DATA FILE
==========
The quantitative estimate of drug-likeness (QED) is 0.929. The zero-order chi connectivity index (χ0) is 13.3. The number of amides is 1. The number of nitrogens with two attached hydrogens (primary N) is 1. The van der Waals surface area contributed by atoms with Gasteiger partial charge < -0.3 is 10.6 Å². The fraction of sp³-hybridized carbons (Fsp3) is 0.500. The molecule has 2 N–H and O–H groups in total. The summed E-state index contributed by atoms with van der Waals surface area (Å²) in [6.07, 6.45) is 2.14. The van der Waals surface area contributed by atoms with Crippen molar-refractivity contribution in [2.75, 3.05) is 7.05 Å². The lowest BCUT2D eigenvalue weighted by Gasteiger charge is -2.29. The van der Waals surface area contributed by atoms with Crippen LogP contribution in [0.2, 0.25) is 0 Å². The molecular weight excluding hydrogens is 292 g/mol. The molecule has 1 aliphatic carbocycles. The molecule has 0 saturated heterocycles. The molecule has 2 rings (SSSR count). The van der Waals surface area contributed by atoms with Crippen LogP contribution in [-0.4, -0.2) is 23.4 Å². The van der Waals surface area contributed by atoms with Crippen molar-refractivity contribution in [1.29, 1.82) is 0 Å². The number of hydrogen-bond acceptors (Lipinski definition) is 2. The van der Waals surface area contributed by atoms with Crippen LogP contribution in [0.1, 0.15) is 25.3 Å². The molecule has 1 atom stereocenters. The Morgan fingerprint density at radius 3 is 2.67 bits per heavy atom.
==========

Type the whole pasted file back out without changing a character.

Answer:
The quantitative estimate of drug-likeness (QED) is 0.929. The zero-order chi connectivity index (χ0) is 13.3. The number of amides is 1. The number of nitrogens with two attached hydrogens (primary N) is 1. The van der Waals surface area contributed by atoms with Gasteiger partial charge < -0.3 is 10.6 Å². The fraction of sp³-hybridized carbons (Fsp3) is 0.500. The molecule has 2 N–H and O–H groups in total. The summed E-state index contributed by atoms with van der Waals surface area (Å²) in [6.07, 6.45) is 2.14. The van der Waals surface area contributed by atoms with Crippen molar-refractivity contribution in [2.75, 3.05) is 7.05 Å². The lowest BCUT2D eigenvalue weighted by Gasteiger charge is -2.29. The van der Waals surface area contributed by atoms with Crippen LogP contribution in [0.2, 0.25) is 0 Å². The molecular weight excluding hydrogens is 292 g/mol. The molecule has 1 aliphatic carbocycles. The molecule has 0 saturated heterocycles. The molecule has 2 rings (SSSR count). The van der Waals surface area contributed by atoms with Crippen LogP contribution in [-0.4, -0.2) is 23.4 Å². The van der Waals surface area contributed by atoms with Crippen molar-refractivity contribution in [1.29, 1.82) is 0 Å². The number of hydrogen-bond acceptors (Lipinski definition) is 2. The van der Waals surface area contributed by atoms with Crippen LogP contribution in [0.1, 0.15) is 25.3 Å². The molecule has 1 atom stereocenters. The Morgan fingerprint density at radius 3 is 2.67 bits per heavy atom.